Latest posts in Science Matters
I recently travelled across Canada with David Suzuki Foundation staff, from St. John's to Victoria and up to Yellowknife, joined by friends and allies along the way. Besides our Blue Dot Tour evening events featuring some of Canada's best-known musicians, writers, artists and thinkers, we also took part in many community events and discussed environmental stewardship and treaty rights with Indigenous people.
We visited places that lack access to clean water in a country that boasts having an abundance of the cleanest water in the world. We met people trying to protect their communities, wildlife and habitat from fossil fuel development and pipeline projects. We joined more than 1,000 people in Toronto for a celebration of local food, music and nature during the Homegrown Park Crawl. We took part in nature-themed scavenger hunts with schoolchildren.
There's no free ride when it comes to generating energy. Even the cleanest sources have environmental consequences. Materials for all power-generating facilities have to be obtained and transported, and infrastructure must be built, maintained and eventually decommissioned. Wind turbines take up space and can harm wildlife. Hydro floods agricultural land and alters water cycles.
That's why conservation is the best way to reduce energy-consumption impacts. Reductions in energy use and investment in energy-efficiency technologies are so significant that the International Energy Agency refers to conservation as the "first fuel".
Canada's newest "national park" is a vibrant patchwork of green space meandering through dynamic downtown neighbourhoods in one of Canada's densest metropolises, along the former path of a creek buried more than 100 years. It's a welcoming space for birds and bees that's nurturing a new generation of city-builders. And it may spread to your city. Let me explain.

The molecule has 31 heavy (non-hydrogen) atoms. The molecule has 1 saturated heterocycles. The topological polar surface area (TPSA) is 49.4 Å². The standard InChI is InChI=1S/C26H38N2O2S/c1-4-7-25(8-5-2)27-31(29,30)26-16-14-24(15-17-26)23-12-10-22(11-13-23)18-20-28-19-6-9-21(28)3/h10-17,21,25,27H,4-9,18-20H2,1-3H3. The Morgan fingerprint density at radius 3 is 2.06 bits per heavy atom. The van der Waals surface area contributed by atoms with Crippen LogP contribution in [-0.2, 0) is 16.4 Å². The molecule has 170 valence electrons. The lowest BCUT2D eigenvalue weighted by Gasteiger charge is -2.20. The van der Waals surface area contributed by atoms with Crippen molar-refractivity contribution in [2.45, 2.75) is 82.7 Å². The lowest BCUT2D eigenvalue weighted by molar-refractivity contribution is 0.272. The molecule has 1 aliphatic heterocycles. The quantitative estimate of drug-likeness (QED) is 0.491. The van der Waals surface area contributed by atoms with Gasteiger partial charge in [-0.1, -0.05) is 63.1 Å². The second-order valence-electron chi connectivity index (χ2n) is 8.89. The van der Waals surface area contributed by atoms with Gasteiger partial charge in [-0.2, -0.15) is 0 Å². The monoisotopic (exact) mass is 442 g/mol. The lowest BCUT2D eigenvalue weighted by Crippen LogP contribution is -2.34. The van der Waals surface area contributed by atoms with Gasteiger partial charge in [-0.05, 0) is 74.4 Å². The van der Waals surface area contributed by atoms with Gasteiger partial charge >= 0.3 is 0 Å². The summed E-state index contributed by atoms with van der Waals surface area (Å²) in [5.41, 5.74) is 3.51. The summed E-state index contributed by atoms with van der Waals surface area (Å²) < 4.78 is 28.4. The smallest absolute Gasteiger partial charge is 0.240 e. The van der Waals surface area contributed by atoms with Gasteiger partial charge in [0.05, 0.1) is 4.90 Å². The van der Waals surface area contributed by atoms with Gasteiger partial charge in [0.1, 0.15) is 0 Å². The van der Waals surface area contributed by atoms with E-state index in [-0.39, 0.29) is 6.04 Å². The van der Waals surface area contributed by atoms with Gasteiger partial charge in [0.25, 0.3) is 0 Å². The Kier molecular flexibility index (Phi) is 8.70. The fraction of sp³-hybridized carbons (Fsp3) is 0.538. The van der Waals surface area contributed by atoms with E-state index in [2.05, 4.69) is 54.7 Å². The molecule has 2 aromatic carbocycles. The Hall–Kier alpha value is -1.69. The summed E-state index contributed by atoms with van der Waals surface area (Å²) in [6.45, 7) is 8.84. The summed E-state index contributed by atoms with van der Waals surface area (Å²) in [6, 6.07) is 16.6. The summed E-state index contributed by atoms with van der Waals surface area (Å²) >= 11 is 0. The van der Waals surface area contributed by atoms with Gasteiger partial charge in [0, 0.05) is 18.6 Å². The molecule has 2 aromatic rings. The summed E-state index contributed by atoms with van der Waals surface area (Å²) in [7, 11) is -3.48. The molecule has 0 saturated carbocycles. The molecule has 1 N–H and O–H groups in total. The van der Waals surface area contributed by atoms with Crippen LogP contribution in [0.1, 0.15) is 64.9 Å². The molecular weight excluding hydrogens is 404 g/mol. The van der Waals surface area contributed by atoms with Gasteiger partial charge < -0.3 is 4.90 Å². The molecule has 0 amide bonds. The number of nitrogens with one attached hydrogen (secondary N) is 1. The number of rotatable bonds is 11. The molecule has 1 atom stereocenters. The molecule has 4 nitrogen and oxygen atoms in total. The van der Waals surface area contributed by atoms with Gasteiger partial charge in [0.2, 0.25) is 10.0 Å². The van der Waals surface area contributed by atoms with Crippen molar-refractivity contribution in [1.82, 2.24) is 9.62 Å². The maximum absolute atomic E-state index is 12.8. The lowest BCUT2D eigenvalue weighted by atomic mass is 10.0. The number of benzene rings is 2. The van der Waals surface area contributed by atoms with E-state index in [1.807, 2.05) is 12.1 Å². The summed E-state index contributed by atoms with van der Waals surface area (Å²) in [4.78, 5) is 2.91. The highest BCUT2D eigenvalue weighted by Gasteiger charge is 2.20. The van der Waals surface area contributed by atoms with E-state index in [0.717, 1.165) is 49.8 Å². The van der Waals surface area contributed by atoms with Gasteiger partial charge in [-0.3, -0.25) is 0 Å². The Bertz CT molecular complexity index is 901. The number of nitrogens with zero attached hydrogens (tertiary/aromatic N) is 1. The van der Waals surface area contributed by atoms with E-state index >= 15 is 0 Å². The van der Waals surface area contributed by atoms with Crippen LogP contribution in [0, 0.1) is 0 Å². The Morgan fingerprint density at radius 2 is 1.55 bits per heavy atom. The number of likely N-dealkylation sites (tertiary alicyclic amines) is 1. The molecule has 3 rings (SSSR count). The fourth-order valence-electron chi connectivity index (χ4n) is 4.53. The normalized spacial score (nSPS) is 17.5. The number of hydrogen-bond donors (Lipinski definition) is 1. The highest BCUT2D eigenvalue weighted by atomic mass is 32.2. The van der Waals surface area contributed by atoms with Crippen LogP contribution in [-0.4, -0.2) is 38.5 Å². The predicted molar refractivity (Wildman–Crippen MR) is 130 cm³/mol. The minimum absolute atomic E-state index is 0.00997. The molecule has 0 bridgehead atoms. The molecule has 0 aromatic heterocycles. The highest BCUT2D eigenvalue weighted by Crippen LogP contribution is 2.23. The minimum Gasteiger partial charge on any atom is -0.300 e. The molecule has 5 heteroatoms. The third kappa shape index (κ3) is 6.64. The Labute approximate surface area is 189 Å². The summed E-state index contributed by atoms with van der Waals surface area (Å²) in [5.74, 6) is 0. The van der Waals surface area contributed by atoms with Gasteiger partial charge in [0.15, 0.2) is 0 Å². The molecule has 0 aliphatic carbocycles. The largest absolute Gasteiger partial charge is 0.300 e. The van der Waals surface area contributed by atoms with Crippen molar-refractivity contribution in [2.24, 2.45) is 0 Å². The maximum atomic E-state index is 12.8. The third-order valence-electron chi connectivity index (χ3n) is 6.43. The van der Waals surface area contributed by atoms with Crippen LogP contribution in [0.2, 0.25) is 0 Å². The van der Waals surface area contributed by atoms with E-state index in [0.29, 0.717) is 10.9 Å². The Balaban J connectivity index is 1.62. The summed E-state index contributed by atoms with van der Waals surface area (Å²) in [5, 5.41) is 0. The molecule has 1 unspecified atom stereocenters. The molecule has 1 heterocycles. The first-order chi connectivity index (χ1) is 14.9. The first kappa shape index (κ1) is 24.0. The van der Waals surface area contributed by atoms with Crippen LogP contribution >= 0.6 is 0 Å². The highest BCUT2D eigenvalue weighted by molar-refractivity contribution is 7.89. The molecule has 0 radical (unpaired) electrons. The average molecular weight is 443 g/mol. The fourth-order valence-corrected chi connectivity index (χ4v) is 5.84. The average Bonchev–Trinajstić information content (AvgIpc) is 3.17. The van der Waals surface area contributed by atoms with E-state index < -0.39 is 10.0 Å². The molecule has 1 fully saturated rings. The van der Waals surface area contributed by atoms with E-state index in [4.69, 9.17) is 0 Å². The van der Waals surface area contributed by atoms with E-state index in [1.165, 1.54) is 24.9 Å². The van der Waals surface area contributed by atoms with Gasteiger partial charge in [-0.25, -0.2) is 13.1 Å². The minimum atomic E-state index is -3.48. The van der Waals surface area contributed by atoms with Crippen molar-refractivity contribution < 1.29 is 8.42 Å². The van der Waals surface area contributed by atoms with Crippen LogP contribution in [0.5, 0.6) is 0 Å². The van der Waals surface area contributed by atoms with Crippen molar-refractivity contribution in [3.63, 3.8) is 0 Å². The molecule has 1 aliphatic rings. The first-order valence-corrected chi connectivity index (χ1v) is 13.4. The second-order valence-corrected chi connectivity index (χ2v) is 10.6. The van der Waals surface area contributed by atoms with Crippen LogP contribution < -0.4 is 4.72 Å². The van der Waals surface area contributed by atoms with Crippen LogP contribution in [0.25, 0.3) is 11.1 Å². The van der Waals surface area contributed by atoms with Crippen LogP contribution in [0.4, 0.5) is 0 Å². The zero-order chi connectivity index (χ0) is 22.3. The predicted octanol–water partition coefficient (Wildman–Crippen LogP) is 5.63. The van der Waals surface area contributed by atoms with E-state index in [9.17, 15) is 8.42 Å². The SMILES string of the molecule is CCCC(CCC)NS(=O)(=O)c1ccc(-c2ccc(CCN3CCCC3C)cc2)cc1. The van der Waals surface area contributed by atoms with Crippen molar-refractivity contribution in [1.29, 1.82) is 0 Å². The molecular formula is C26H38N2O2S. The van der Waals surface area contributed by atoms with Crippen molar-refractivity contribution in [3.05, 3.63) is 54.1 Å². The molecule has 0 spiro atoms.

Authors Douglas Tallamy and Richard Louv originally proposed the Homegrown National Park idea. They advocated stitching together a diverse tapestry of green spaces to create a living corridor for butterflies, birds and bees. Ultimately, this connected pollinator pathway would become a natural space to rival traditional national parks.
Canada is among the world's wealthiest nations, but our wealth is not equitably distributed. Many communities, particularly northern and Aboriginal, suffer from poor access to healthy and affordable food, clean water, proper housing and other necessary infrastructure. An ironic example of this disparity is at Shoal Lake, about two hours east of Winnipeg. There, two First Nations, Shoal Lake 39 and 40, are next to the City of Winnipeg's main drinking-water supply, but Shoal Lake 40 has been on a boil-water advisory for decades.Continue reading »
Our ancestors may not have called themselves "citizen scientists" or organized to collect data for scientific inquiry, but they were keen observers of the natural world. Their survival often depended on being able to tease apart nature's complexity — where to find game and when to sow seeds, collect berries and prepare for winter or bad weather.
But our modern, technology-obsessed lives increasingly divorce us from nature, with consequences for our health and well-being. Numerous studies now remind us of what we know intuitively: Spending time in nature makes us feel better — helping with depression, attention deficit disorder, recall and memory, problem-solving and creativity. People who spend more time outside are also physically healthier.Continue reading »